NOTES FROM REGIONAL HERB GARDENERS
Leah A. Zeldes
CHICAGO, Illinois—We’re at the height of the herbal harvest season. While individual herbs come into their peak at different periods, late summer is when most of my herbs are at their best for long-term preservation. As herbs begin to flower, the essential oils providing their scent and flavor reach their highest potency. Thus it’s the best time to harvest herbs for later use. Although I prolong the peak period by pinching off flower heads or cutting back plants, I also begin my serious harvesting and preserving now.
Washed herbs take longer to dry, and their flavor is diluted in freezing or cooking, but sometimes washing is necessary to remove insects or soil. If you must wash them, rinse quickly in cool water, being careful not to bruise the herbs. Shake off any water and then spread the plants on towels for an hour to dry thoroughly.
Freezing is one of the easiest preservation methods for culinary herbs, and compared to other preservation methods, frozen herbs taste the most like fresh herbs.
Herbs that freeze well include chervil, chives, coriander, garlic chives, mint, nasturtium, rosemary, sage, sorrel and tarragon. Frozen fresh herbs keep for two to four months.
To freeze herbs, remove the stems, chop any large leaves and spread the herbs on a jelly-roll pan lined with waxed paper or foil. Cover with plastic wrap and freeze.
When the herbs are frozen, place them in heavy-duty plastic freezer bags, pressing out air, or small glass or plastic jars, and return to the freezer. Label them carefully, including the date the herbs were frozen — plastic sandwich bags full of frozen green things are very difficult to tell apart!
To use frozen herbs, use the same amount as you would fresh. The herbs get soggy when thawed and will be easiest to incorporate into dishes while they’re still frozen.
For convenience, puree herbs such as dill, parsley and chervil in the food processor with a little water, and freeze them in ice-cube trays. Then store them in plastic bags until needed for sauces and soups.
Other herbs, such as basil and tarragon, preserve better when pureed with olive oil. Freeze in ice-cube trays or dollop onto a foil-lined tray; seal the frozen lumps in plastic bags. Then add a lump or two to any dish as it cooks for a burst of herbal flavor.
Drying is the traditional method of herb preservation, but it does change the flavor of most herbs. I like the fresher flavor of frozen herbs, but dried herbs have a more concentrated flavor than fresh ones; use one quarter to one third as much of a dried herb as you would the fresh herb. Many herbs dry well, but parsley and chervil are fairly tasteless when dried.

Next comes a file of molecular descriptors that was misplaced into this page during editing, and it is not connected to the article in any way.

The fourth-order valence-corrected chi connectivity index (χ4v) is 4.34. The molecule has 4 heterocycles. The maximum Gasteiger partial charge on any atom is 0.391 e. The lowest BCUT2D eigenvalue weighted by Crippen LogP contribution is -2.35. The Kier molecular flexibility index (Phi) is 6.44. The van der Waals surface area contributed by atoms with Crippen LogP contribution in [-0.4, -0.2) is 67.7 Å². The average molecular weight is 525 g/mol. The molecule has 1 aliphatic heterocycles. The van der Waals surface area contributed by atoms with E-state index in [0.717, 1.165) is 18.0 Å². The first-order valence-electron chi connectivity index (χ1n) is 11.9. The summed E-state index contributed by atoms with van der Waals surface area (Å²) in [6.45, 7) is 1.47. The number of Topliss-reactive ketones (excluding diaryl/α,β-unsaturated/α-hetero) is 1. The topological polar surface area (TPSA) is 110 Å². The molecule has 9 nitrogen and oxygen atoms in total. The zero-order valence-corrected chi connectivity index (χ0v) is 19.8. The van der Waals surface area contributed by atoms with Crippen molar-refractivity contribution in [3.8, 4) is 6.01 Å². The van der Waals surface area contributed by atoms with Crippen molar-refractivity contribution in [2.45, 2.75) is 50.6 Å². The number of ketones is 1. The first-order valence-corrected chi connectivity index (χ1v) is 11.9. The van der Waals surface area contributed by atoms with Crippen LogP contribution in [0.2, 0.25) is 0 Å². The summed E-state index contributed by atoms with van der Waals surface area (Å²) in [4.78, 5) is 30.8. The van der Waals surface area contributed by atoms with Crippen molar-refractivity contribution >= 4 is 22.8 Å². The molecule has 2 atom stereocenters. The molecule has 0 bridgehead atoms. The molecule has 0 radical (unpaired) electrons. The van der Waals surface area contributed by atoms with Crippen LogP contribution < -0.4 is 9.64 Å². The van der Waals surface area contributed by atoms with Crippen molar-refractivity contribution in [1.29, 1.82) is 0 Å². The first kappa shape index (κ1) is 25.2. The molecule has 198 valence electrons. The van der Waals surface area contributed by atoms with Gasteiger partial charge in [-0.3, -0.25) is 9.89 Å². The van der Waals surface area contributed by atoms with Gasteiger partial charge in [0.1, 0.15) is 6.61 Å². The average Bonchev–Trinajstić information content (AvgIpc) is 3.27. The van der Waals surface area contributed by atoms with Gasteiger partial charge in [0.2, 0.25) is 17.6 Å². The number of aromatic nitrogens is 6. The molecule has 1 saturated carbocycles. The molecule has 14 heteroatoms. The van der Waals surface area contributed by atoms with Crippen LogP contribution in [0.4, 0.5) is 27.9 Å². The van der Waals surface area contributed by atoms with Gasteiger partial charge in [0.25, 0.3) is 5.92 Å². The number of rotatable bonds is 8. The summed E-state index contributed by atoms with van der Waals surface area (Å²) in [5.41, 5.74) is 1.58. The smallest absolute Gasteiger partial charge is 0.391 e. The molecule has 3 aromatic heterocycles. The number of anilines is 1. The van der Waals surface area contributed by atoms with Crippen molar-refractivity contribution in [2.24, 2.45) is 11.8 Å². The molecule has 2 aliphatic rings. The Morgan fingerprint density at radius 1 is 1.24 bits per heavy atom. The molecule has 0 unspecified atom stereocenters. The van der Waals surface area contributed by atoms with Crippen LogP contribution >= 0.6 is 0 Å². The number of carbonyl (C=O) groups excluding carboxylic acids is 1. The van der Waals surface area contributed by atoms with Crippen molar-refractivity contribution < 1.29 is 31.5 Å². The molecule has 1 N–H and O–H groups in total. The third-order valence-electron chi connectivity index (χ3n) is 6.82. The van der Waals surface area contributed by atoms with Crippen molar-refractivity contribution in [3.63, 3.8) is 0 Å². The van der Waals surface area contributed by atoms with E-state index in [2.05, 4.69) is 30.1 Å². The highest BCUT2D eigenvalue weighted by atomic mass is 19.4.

The simplest, most effective method of drying herbs is to gather them into small bunches with string, twist-ties or rubber bands. Hang in an arid, well-ventilated room until thoroughly dry. Temperatures between 70 and 80 degrees are best. Most herbs take a week or two to dry.
When the herbs are dry, place the whole bunches in airtight jars or tins. Keep them as whole as possible to retain the most flavor and aroma.
If you must store dried herbs in plastic bags, use only heavy-duty, non-porous freezer bags to keep essential oils from evaporating. Hard-sided containers are best. Make sure to label the containers.
Dehydrators dry herbs quickly, but unless you have a huge one, it only will do a small quantity at a time. I find that dehydrated herbs retain more color, but the air-dried ones taste better.
Herbs that freeze well include chives, coriander, mint, sorrel and tarragon.
Aspasia S. Bissas
TORONTO, Ontario—I recently became embroiled in a minor debate in an online herbal community about what makes a plant an “heirloom.” A fellow community member took umbrage at my inclusion of such common herbs as mugwort (Artemisia vulgaris) and wild chicory (Cichorium intybus). It was her fervent assertion that only plants whose seeds have been saved and passed down from generation to generation can be considered heirloom plants. She presented, as an example, the herb known as pokeroot (Phytolacca americana). Pokeroot grows wild in her particular area, which according to her, automatically excludes it from heirloom status. She claimed, however, that if she were to collect the seeds, then 15 years later give them to someone else who would, in turn, use the seeds to grow more pokeroot and save more seeds to be passed down, then and only then could this herb be considered an heirloom.